Adopting from Paraguay

The official flag.
Source: Wikipedia.org.

Map.
Source: cia.gov.

Map.
Source: cia.gov.

Iglesia de la Santísima Trinidad de Asunción.
Source: Wikipedia.org.

A Jesuit Mission.
Source: flickr.com.

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Source: flickr.com.

San Lorenzo Church.
Source: Wikipedia.org.

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Source: flickr.com.

Children in Santa Rosa.
Source: flickr.com.

Asunción.
Source: Wikipedia.org.


Notice: As of July 14, 2014, all individuals and agencies facilitating international adoptions must be in compliance with the Intercountry Universal Accreditation Act.

The information contained on this website is for educational purposes only and is not intended to be a substitute for professional legal advice. Always seek the advice of a licensed and qualified professional. While the content of this website is frequently updated, information changes rapidly and therefore, some information may be out of date, and/or contain inaccuracies, omissions or typographical errors.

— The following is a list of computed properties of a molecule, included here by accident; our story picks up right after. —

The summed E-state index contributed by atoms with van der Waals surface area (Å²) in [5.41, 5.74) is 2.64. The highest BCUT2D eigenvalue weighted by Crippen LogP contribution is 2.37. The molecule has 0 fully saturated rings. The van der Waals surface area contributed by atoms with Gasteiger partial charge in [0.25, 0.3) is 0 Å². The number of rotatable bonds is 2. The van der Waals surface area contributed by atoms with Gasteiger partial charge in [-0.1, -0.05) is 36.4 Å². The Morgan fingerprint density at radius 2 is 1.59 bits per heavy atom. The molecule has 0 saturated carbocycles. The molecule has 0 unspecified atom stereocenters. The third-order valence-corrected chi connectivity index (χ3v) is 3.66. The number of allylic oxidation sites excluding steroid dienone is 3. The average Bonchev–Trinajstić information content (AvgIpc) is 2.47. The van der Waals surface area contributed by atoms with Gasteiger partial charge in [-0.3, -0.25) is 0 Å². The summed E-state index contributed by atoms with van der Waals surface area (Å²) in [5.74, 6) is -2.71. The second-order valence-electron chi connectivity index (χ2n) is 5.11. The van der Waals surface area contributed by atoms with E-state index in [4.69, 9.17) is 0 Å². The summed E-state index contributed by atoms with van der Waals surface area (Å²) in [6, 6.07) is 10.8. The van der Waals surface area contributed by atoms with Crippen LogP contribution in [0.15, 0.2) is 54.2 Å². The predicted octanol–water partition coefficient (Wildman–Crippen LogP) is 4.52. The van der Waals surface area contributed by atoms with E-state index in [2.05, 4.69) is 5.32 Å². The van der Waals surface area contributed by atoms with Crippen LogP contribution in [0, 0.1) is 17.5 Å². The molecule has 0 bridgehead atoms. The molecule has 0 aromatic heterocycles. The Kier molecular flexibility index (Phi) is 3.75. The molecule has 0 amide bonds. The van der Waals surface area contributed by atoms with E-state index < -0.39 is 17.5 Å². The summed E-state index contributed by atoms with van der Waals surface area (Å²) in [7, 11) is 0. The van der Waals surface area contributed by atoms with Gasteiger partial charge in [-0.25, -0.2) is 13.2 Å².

About Paraguay

Paraguay achieved its independence from Spain in 1811. In the disastrous War of the Triple Alliance (1865-70) - between Paraguay and Argentina, Brazil, and Uruguay - Paraguay lost two-thirds of its adult males and much of its territory. The country stagnated economically for the next half century. Following the Chaco War of 1932-35 with Bolivia, Paraguay gained a large part of the Chaco lowland region. The 35-year military dictatorship of Alfredo STROESSNER ended in 1989, and, despite a marked increase in political infighting in recent years, Paraguay has held relatively free and regular presidential elections since the country's return to democracy.


Hague Convention Information

Paraguay is party to the Hague Convention on Protection of Children and Co-operation in Respect of Intercountry Adoption (Hague Adoption Convention). Therefore all adoptions between Paraguay and the United States must meet the requirements of the Convention and U.S. law implementing the Convention. To learn more please read about Paraguay and the Hague Convention.